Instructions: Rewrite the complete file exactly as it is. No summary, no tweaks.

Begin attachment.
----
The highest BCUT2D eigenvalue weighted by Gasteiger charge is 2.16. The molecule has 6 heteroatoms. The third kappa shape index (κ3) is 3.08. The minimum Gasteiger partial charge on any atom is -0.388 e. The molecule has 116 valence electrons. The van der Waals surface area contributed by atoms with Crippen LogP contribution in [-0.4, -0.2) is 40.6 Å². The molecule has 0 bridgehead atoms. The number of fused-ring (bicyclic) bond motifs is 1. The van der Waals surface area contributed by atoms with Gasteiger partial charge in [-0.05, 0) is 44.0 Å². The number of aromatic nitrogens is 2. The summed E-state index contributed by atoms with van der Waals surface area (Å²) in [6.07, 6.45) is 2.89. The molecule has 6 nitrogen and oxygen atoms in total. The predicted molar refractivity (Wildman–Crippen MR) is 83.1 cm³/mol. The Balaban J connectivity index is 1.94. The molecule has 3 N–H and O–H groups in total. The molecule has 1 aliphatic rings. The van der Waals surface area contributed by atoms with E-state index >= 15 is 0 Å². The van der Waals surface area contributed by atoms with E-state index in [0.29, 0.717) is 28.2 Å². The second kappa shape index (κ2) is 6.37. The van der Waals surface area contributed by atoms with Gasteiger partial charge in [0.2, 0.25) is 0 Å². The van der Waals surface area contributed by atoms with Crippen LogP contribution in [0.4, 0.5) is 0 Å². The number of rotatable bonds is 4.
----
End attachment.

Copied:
The highest BCUT2D eigenvalue weighted by Gasteiger charge is 2.16. The molecule has 6 heteroatoms. The third kappa shape index (κ3) is 3.08. The minimum Gasteiger partial charge on any atom is -0.388 e. The molecule has 116 valence electrons. The van der Waals surface area contributed by atoms with Crippen LogP contribution in [-0.4, -0.2) is 40.6 Å². The molecule has 0 bridgehead atoms. The number of fused-ring (bicyclic) bond motifs is 1. The van der Waals surface area contributed by atoms with Gasteiger partial charge in [-0.05, 0) is 44.0 Å². The number of aromatic nitrogens is 2. The summed E-state index contributed by atoms with van der Waals surface area (Å²) in [6.07, 6.45) is 2.89. The molecule has 6 nitrogen and oxygen atoms in total. The predicted molar refractivity (Wildman–Crippen MR) is 83.1 cm³/mol. The Balaban J connectivity index is 1.94. The molecule has 3 N–H and O–H groups in total. The molecule has 1 aliphatic rings. The van der Waals surface area contributed by atoms with E-state index >= 15 is 0 Å². The van der Waals surface area contributed by atoms with E-state index in [0.29, 0.717) is 28.2 Å². The second kappa shape index (κ2) is 6.37. The van der Waals surface area contributed by atoms with Gasteiger partial charge in [0.2, 0.25) is 0 Å². The van der Waals surface area contributed by atoms with Crippen LogP contribution in [0.4, 0.5) is 0 Å². The number of rotatable bonds is 4.